Friday, February 9, 2007

Meeting E-Friends, Embracing the Future, and Shrinking the World


I have now been to a total of two mystery writing conventions—Bouchercon and Love is Murder, and both have been valuable experiences. At B-con I met fellow blogger Sandra Parshall, who sat with me and a few other female writers in the bar; we talked about mysteries and other sundry topics. It was lovely to meet Sandra; I had just read her book, and had chatted with her via e-mail several times, and meeting in person was a very satisfying experience.

The same was true of my meeting with Lonnie Cruse; I spotted Lonnie at the bookstore at LIM. She was wearing bright pink, and like Sandra, was just as pretty as her picture. I went bounding up to her like an eager puppy, I fear, and I probably frightened her. Still, it was wonderful to see her picture become real.

This concept of meeting people online first and in person afterward is an unprecedented experience for me. The closest I’ve ever come, I suppose, was when I had a Swedish pen pal, back in the seventh grade. Her name was Gunilla Kristiannsson, and we exchanged letters for years. Gunilla thought she might visit Chicago some day, but alas, it never happened. The wait for each letter was a matter of several weeks, and of course we wrote them by hand, on stationary. It was delicious suspense to wait for each new piece of correspondence.

Now I can talk to anyone in the world with a few brief taps on my keyboard. If I have to wait more than a day for an e-mail I grow impatient. And when I start to become “friends” with someone via e-mail—that is, we seem to have similar interests and find a lot of things to write to each other about—I start to hope that someday I’ll encounter that person in the flesh. Thanks to mystery conferences, this has happened more than once, and it’s an odd phenomenon: it becomes like a reunion. A reunion with someone I’ve never met.

Now that people have cameras attached to their computers, I’m sure it will be only a matter of time before we don’t even crave that physical meeting—after all, we will see them right there, on our screen, and they’ll be looking at us, talking to us, just as they would in person. The Brave New World of computer linkage will make the world even smaller for the average person than it is now. And when it’s smaller, I wonder: will it be a better place?


Judy Clemens said...

I have so many good memories of a pen pal from Washington state when I was a kid in Indiana. He even sent me some dust from Mt. St. Helens when it blew, and I have it to this day. Somehow I just can't see sending ash over the Internet...

Elizabeth Zelvin said...

I had a pen pal in Australia. Her name was Susan MacGillivray. That made her quite an exotic to a Jewish girl from Queens. I also wrote to friends at home from summer camp and to friends from camp when I went back home. I was known for writing back the minute I wrote a letter. They gave me a hard time about that, because as soon as they got my letter, it was their turn again. Guess who lives to email nowadays!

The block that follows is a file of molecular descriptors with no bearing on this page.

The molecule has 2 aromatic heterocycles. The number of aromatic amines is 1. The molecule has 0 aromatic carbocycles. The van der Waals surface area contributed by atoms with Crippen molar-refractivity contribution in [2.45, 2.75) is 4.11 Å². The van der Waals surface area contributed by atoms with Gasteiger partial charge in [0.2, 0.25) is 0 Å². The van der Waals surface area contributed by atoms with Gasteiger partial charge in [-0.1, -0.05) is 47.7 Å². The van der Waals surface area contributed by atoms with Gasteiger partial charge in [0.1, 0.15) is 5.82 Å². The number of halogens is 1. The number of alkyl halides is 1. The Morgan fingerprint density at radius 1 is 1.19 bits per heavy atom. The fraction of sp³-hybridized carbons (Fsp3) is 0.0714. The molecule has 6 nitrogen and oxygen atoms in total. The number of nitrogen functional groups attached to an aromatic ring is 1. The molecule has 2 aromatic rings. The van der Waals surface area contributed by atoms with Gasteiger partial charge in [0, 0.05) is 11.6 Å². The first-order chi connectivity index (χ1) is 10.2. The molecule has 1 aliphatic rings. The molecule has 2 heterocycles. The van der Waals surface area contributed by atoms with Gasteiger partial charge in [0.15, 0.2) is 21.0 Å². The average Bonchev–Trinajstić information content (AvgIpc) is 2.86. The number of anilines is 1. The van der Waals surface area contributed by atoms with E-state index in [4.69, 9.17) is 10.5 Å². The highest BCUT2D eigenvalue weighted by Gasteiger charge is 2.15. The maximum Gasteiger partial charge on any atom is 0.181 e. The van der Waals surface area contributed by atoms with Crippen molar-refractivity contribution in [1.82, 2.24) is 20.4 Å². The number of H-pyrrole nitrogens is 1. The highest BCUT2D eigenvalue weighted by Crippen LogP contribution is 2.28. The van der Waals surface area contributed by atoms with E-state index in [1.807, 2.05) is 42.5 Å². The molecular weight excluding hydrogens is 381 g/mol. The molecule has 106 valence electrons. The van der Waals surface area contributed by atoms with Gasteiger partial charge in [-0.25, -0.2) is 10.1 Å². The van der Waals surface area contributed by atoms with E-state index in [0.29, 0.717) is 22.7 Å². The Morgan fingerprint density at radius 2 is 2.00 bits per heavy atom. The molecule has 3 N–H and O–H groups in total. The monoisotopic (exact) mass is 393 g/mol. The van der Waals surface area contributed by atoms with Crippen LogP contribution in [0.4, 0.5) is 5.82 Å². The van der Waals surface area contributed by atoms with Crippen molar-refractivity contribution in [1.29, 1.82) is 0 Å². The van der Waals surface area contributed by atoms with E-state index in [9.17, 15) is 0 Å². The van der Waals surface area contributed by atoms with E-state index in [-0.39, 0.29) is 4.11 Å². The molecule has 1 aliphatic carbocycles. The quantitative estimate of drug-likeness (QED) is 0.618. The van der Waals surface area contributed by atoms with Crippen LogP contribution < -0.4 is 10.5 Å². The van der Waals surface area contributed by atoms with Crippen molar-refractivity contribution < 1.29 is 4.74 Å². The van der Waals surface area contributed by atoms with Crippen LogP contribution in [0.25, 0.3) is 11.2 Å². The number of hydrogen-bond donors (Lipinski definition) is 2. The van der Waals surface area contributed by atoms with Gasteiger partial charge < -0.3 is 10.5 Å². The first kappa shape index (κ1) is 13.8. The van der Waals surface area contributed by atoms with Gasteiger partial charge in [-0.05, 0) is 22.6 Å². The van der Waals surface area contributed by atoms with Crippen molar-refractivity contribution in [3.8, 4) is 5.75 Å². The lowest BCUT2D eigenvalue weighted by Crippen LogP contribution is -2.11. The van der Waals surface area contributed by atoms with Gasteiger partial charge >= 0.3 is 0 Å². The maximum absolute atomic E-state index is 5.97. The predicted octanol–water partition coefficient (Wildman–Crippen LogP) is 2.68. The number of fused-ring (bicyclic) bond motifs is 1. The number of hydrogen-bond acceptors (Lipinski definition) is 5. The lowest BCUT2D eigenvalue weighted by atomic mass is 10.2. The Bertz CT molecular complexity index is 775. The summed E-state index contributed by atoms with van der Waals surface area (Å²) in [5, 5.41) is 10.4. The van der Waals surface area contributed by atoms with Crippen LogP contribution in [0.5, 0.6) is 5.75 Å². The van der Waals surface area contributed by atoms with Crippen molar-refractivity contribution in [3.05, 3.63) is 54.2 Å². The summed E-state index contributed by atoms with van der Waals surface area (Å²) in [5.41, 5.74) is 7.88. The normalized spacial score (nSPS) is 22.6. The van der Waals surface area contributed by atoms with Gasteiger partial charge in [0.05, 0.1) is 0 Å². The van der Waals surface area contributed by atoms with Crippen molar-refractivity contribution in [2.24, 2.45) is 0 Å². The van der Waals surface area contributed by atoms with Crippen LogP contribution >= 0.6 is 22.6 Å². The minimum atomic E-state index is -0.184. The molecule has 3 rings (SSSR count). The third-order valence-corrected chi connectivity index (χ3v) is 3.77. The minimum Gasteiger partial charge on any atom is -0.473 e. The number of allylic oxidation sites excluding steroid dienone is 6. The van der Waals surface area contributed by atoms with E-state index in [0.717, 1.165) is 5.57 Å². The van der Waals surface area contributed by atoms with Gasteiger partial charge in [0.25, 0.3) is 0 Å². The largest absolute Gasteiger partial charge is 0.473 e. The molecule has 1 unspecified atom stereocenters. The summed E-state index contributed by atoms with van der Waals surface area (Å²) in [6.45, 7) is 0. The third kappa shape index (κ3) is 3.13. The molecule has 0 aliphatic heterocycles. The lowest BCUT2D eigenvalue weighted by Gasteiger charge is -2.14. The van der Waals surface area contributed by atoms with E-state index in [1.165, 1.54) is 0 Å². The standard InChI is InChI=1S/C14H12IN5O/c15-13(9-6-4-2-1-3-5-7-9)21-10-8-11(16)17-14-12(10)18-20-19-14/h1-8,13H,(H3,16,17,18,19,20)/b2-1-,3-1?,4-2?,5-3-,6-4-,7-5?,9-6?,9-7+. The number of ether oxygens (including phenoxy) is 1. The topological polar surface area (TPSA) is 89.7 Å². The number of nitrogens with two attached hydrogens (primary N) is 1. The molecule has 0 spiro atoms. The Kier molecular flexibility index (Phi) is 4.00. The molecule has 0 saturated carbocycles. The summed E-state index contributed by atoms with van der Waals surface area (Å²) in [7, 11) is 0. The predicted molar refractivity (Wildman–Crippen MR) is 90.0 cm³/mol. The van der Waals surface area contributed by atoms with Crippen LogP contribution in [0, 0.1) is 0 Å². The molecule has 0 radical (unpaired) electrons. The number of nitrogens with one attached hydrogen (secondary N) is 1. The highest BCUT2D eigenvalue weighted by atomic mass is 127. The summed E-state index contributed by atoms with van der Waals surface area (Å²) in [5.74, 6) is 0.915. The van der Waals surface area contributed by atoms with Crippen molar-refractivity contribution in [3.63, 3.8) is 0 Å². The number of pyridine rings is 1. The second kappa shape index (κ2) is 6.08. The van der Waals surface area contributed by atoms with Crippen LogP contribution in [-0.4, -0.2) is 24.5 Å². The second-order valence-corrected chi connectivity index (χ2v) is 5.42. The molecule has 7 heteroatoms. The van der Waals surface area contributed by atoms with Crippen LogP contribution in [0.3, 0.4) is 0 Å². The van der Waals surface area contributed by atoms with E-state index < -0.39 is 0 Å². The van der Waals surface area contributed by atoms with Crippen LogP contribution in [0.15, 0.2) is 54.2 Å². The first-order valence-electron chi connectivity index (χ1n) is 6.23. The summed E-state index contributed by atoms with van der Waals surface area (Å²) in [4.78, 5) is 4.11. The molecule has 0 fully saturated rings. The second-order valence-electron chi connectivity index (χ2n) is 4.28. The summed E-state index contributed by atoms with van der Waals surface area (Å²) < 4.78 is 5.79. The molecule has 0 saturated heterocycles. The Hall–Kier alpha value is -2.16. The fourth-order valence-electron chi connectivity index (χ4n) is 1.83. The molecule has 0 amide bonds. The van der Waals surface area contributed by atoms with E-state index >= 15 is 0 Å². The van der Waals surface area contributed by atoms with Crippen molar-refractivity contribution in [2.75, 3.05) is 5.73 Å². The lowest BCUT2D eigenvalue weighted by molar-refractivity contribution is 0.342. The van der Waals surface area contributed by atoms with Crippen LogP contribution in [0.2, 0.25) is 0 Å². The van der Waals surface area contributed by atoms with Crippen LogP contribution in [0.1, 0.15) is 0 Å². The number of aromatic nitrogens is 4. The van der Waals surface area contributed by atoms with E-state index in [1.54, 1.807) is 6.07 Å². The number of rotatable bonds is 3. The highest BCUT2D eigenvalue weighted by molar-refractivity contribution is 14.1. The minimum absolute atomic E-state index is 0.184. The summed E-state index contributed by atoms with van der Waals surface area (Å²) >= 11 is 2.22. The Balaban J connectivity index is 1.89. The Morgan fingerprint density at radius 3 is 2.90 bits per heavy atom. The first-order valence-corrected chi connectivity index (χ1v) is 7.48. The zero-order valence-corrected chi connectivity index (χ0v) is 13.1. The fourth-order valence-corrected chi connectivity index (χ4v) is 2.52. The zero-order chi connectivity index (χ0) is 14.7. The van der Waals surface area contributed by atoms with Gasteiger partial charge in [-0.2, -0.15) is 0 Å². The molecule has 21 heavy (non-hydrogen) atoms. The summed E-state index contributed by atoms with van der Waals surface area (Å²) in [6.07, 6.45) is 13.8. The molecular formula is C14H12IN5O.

Speaking of email, a friend of mine pointed out that communication has come full circle to where it stood in Jane Austen's time, before the telephone, when even neighbors in a village stayed in touch by penning little notes. As the French proverb puts it, the more things change, the more they stay the same.

Julia Buckley said...

Judy, that's so neat! There is a certain glamour in a hand-written letter that an e-mail just doesn't have, not to mention that now it's a sort of nostalgia. So do you see the MSH dust as a good or a bad omen? Or just as a sort of Nature souvenir?

Liz, I LOVED mail as a kid and I still love it now, snail, e or other. Is that a writery thing, do you think, or did we just appreciate attention in any form?

Anonymous said...


No you didn't scare me. I was, ahem, tickled pink to meet you! What a great time we had. Like you, I enjoy putting faces to names of people I've met on the Internet. I can't wait for us to get together again. Until then, we will have to be content with emails and blogging together!

I do miss getting "real" handwritten letters now that we've all pretty much moved into the Internet age.

Hugs, Lonnie

Sandra Parshall said...

I've always loved getting real mail too, but e-mail is so much more immediate and casual. Hearing an e-mail friend's voice on the phone is is a great experience, and meeting in person is even better. Each time it's happened, I've expected a moment of awkwardness at first, as we adjust our perceptions of one another, but in most cases we've just sailed right into conversation as if we'd been seeing each other every day. Meeting online friends in person has been the very best part of attending conferences for me. (I enjoyed our time in the bar, Julia! What a group to chat with -- you, Sandra Ruttan, Cornelia Read, Denise Mina, Laura Lippman, and a drop-by visit from Marcus Sakey, the boy wonder in the Killer Year group. Lunch wasn't bad either, with an even bigger group of fantastic people.)